Procurement of medicines
Procurement involves efforts to quantify medicines requirements, selecting appropriate procurement methods, prequalifying suppliers and products. It also involves managing tenders, establishing contract terms, assuring medicines quality, obtaining best prices, and ensuring adherence to contract terms. Procurement methods need to be strengthened to ensure that procurement is linked to national medicines lists and prescribing patterns.
The growing number of players involved in the procurement and distribution of medicines at the country level has lead to a lack of coordination of medicines supply systems, particularly for priority diseases, often resulting in duplication, inefficiency and increased workload at the facility level. Assessment of national procurement and distribution systems is carried out by gathering data from all partners involved in the process on: the category of products supported, the financial investment in the product, the procurement agent used by the donor, and the ensuing storage and distribution channels. Since 2007 WHO has supported sixteen countries to assess and map their medicines supply systems. These findings are being disseminated and used to support country specific strategies to strengthen medicines supply management capacity and promote better coordination between procurement bodies.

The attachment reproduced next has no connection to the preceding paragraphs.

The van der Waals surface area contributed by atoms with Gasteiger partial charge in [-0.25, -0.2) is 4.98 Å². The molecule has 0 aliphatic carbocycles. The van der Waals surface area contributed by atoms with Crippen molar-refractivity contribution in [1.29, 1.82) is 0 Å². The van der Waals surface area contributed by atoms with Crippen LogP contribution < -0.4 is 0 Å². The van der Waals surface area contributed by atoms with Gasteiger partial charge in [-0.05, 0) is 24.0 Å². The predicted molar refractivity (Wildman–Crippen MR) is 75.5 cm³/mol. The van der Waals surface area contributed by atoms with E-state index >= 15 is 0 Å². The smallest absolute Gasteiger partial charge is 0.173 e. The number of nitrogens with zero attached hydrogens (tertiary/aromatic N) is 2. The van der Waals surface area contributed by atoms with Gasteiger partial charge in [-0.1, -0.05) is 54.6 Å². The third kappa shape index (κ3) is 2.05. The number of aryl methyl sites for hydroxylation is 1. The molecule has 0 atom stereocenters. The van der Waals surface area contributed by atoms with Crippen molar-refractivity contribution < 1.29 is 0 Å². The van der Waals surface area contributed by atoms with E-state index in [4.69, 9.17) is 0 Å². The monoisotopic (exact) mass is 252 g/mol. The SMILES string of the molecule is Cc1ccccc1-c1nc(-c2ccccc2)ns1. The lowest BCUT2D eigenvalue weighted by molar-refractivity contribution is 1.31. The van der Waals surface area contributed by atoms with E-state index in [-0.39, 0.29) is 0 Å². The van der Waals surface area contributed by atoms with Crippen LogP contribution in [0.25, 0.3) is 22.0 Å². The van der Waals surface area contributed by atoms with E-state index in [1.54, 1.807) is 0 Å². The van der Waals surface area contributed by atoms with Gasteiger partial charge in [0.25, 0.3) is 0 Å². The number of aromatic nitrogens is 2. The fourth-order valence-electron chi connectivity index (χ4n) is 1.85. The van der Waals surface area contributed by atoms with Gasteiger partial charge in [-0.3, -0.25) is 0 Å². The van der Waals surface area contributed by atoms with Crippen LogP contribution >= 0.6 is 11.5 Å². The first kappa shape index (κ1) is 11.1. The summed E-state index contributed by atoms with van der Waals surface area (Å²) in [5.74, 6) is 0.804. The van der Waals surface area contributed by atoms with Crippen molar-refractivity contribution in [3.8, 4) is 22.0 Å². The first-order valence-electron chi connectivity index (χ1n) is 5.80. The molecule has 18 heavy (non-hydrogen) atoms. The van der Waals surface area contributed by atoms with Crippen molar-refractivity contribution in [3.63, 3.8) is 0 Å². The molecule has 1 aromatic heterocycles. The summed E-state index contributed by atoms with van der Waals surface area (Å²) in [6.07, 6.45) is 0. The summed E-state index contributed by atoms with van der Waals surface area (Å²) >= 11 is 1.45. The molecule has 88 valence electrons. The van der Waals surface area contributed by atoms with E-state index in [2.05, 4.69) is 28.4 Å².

Tools for mapping financial flows for medicines procurement and distribution, and for rapid assessment of medicines supply management systems
The assessment in Burundi revealed that there are 25 partners providing financing for procurement and these partners have 22 different agents procuring for these partners; almost one agent per development partner. This situation is not positive for health system strengthening. This lack of coordination is similar across many countries where the WHO assessment tools have been used.
In Tanzania, 60% of bilateral partners interviewed use their own procurement agents while 54% of all partners interviewed use their own agents and deliver products directly to selected beneficiary health facilities. Setting up parallel systems for procurement is not the best cure an already weak system. Capacity can be built by allowing the public procurement system to function and to correct mistakes, thereby strengthening the system. Even in the most developed countries, public procurement systems are not as complicated as what has been revealed by the assessments in countries.